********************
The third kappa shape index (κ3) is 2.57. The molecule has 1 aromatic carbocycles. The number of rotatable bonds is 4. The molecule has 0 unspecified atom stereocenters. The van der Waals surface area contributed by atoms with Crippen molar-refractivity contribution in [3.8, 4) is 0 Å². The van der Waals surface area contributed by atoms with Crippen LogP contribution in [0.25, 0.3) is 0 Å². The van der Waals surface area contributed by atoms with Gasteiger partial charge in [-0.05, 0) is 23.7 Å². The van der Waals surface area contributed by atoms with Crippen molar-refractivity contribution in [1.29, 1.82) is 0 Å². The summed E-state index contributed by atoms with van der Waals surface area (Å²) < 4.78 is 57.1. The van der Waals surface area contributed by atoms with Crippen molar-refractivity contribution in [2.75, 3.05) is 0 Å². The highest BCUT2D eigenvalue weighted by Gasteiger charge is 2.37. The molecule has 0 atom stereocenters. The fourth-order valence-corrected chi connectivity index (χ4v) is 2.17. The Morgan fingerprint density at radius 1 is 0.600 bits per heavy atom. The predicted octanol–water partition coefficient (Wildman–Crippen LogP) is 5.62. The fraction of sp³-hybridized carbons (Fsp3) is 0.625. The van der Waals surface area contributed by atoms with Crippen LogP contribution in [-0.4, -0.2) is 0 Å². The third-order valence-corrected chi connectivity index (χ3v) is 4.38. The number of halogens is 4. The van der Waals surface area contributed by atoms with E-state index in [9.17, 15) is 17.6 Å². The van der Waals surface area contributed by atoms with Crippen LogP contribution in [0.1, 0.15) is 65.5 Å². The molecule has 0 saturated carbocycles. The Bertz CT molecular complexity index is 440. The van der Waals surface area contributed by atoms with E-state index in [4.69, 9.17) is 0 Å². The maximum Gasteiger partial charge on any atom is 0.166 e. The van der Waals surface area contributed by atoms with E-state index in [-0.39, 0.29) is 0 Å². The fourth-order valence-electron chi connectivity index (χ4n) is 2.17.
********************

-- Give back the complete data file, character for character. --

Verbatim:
The third kappa shape index (κ3) is 2.57. The molecule has 1 aromatic carbocycles. The number of rotatable bonds is 4. The molecule has 0 unspecified atom stereocenters. The van der Waals surface area contributed by atoms with Crippen molar-refractivity contribution in [3.8, 4) is 0 Å². The van der Waals surface area contributed by atoms with Crippen LogP contribution in [0.25, 0.3) is 0 Å². The van der Waals surface area contributed by atoms with Gasteiger partial charge in [-0.05, 0) is 23.7 Å². The van der Waals surface area contributed by atoms with Crippen molar-refractivity contribution in [1.29, 1.82) is 0 Å². The summed E-state index contributed by atoms with van der Waals surface area (Å²) < 4.78 is 57.1. The van der Waals surface area contributed by atoms with Crippen molar-refractivity contribution in [2.75, 3.05) is 0 Å². The highest BCUT2D eigenvalue weighted by Gasteiger charge is 2.37. The molecule has 0 atom stereocenters. The fourth-order valence-corrected chi connectivity index (χ4v) is 2.17. The Morgan fingerprint density at radius 1 is 0.600 bits per heavy atom. The predicted octanol–water partition coefficient (Wildman–Crippen LogP) is 5.62. The fraction of sp³-hybridized carbons (Fsp3) is 0.625. The van der Waals surface area contributed by atoms with Crippen LogP contribution in [-0.4, -0.2) is 0 Å². The third-order valence-corrected chi connectivity index (χ3v) is 4.38. The number of halogens is 4. The van der Waals surface area contributed by atoms with E-state index in [9.17, 15) is 17.6 Å². The van der Waals surface area contributed by atoms with Crippen LogP contribution in [0.1, 0.15) is 65.5 Å². The molecule has 0 saturated carbocycles. The Bertz CT molecular complexity index is 440. The van der Waals surface area contributed by atoms with E-state index in [4.69, 9.17) is 0 Å². The maximum Gasteiger partial charge on any atom is 0.166 e. The van der Waals surface area contributed by atoms with E-state index in [-0.39, 0.29) is 0 Å². The fourth-order valence-electron chi connectivity index (χ4n) is 2.17.